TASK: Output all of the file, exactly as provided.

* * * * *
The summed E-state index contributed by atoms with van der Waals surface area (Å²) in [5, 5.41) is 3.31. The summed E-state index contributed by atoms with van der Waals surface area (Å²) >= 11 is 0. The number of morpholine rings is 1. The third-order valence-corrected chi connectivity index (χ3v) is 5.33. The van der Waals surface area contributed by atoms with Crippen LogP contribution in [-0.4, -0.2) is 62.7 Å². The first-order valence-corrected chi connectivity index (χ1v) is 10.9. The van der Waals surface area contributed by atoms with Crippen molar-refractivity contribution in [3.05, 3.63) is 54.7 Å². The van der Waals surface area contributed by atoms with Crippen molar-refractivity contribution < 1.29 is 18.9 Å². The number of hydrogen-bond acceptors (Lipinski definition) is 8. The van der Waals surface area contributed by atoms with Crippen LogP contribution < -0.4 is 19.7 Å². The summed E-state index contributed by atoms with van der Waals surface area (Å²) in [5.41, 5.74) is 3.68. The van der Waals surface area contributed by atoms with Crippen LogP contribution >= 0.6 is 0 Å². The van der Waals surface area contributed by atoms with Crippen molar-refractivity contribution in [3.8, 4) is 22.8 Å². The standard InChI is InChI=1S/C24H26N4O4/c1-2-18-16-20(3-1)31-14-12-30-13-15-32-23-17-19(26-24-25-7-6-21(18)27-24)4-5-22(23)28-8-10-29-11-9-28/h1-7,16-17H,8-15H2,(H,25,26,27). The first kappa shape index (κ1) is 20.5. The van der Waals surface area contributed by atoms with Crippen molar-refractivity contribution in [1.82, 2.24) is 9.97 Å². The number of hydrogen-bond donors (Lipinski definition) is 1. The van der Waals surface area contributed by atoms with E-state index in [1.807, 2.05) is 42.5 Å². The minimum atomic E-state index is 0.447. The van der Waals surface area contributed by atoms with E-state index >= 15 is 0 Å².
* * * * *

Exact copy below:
The summed E-state index contributed by atoms with van der Waals surface area (Å²) in [5, 5.41) is 3.31. The summed E-state index contributed by atoms with van der Waals surface area (Å²) >= 11 is 0. The number of morpholine rings is 1. The third-order valence-corrected chi connectivity index (χ3v) is 5.33. The van der Waals surface area contributed by atoms with Crippen LogP contribution in [-0.4, -0.2) is 62.7 Å². The first-order valence-corrected chi connectivity index (χ1v) is 10.9. The van der Waals surface area contributed by atoms with Crippen molar-refractivity contribution in [3.05, 3.63) is 54.7 Å². The van der Waals surface area contributed by atoms with Crippen molar-refractivity contribution < 1.29 is 18.9 Å². The number of hydrogen-bond acceptors (Lipinski definition) is 8. The van der Waals surface area contributed by atoms with Crippen LogP contribution < -0.4 is 19.7 Å². The summed E-state index contributed by atoms with van der Waals surface area (Å²) in [5.41, 5.74) is 3.68. The van der Waals surface area contributed by atoms with Crippen LogP contribution >= 0.6 is 0 Å². The van der Waals surface area contributed by atoms with Crippen molar-refractivity contribution in [3.8, 4) is 22.8 Å². The standard InChI is InChI=1S/C24H26N4O4/c1-2-18-16-20(3-1)31-14-12-30-13-15-32-23-17-19(26-24-25-7-6-21(18)27-24)4-5-22(23)28-8-10-29-11-9-28/h1-7,16-17H,8-15H2,(H,25,26,27). The first kappa shape index (κ1) is 20.5. The van der Waals surface area contributed by atoms with Crippen molar-refractivity contribution in [1.82, 2.24) is 9.97 Å². The number of hydrogen-bond donors (Lipinski definition) is 1. The van der Waals surface area contributed by atoms with E-state index in [1.807, 2.05) is 42.5 Å². The minimum atomic E-state index is 0.447. The van der Waals surface area contributed by atoms with E-state index >= 15 is 0 Å².